I do realize that your social media news feeds are overwhelmed with the year results and still I wrote this. The photos of pre-HNY St Petersburg and Moscow are included to ease the pain. Continue reading “Reflection”
Yesterday I visited the 2018 PicsArt AI Hackathon. It was quite an experience for me because I’ve heard of such events but never actually visited any. The hackathon took place in Trekhgornaya Manufaktura. The symbolism is there because the latter is the oldest textile plant in Moscow founded at the end of the 18th century. Thus, it can be interpreted as a graphic manifestation of the global shift from the plants of yore and their manufacturing technologies and means of production to the bleeding edge of technological progress, imagery (re)production and marketing of ideas. In other words, the utopia/dystopia of the new media dream factory we’ve been all enjoying/stressed out by lately. Continue reading “PRussian AI Dream Factory”
At first, I wanted to post several sketches dehumanizing Russians made in the mainstream genre of propaganda passing for comedy. Then I’ve decided not to promote such content here because it wasn’t even funny. Propaganda is an inseparable part of popular culture. Thus, it can tell much – not about its subject but the culture and society that gave birth to this type of propatainment (propaganda + entertainment). My conclusion doesn’t make me happy. To be honest, I’m a bit botanichesky sad: I think it’s a structural thing. It’s not a Western bug, it’s a feature. And it’s worse than the Soviet one. At least, the latter wasn’t dehumanizing peoples of the West, only ‘capitalists’. But hey, it’s not racism if it’s directed towards Russians, right?
People who leave in classy houses shouldn’t throw spears. Moreover, when it’s not a spear but a boomerang.
Russia & the West.
Pt. XII: The Yin-Yang of Russian/American Post-propaganda.
The difference between the Russian and American media is as follows: the legacy media in Russia is based on (self-)censorship while the MSM in the US is centered around the narrative. Both of these entities are mutually dependent and there is no particular border between them. (Self-)censorship is the ultimate narrative of the Russian media, likewise, the main narrative in the States is (self-)censorship. Obviously, these two represent a classic example of lies by omission: they are seldom mentioned in the 24-hour news cycle or their role and prevalence are denied at best.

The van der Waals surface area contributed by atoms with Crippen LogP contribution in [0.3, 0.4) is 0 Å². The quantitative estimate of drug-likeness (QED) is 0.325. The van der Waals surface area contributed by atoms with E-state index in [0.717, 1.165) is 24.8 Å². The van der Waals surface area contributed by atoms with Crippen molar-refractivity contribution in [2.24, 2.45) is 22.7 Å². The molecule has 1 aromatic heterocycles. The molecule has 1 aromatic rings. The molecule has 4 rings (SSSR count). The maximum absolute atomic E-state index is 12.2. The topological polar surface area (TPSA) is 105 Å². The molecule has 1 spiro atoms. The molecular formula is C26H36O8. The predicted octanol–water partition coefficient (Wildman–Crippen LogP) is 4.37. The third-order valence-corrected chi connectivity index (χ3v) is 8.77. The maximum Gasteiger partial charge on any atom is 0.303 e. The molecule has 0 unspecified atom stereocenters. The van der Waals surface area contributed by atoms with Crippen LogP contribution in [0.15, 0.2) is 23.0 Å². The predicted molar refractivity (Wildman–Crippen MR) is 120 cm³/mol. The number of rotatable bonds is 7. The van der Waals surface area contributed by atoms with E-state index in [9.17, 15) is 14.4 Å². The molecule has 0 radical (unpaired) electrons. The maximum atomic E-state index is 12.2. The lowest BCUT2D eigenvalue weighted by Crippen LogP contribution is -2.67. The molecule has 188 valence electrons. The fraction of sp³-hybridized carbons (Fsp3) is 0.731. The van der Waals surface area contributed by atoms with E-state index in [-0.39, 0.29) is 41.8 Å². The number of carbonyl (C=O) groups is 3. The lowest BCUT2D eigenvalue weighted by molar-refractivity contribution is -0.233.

Don’t be tricked by the various manifestations of (self-)censorship/narrative: ‘traditional values’ or ‘progressive values’, ‘article 282 of the Russian Criminal Code’ or ‘political correctness’. Differences are of a superficial nature only, because the goal of (self-)censorship/narrative is to bring society to one common denominator, establishing control through the dictate of societal norms. This applies not only to the media but way beyond.
The post-propaganda world is a post-proof and post-fact-check realm. What doesn’t fall in line with the narrative is cut off via (self-)censorship. That’s why we see speakers and hear discussions that help to reinforce the given narrative: TV-screen Russians in the US and American whipping boys in Russian political TV shows. Furthermore, the mere term ‘Russian‘ or ‘American’ is positioned/perceived as a negative marker even without explicit demonization due to the current climate in the American/Russian media. A common person is buried under the snowslide of (counter)propaganda because of the impossibility to verify the presented information, distracting details of the developing story and lack of expertise in the specific fields. The infotainment industry gives clear ready-made answers and untangles the deadlock of contradicting discourses.
P.S. On this day five years ago I started this blog.
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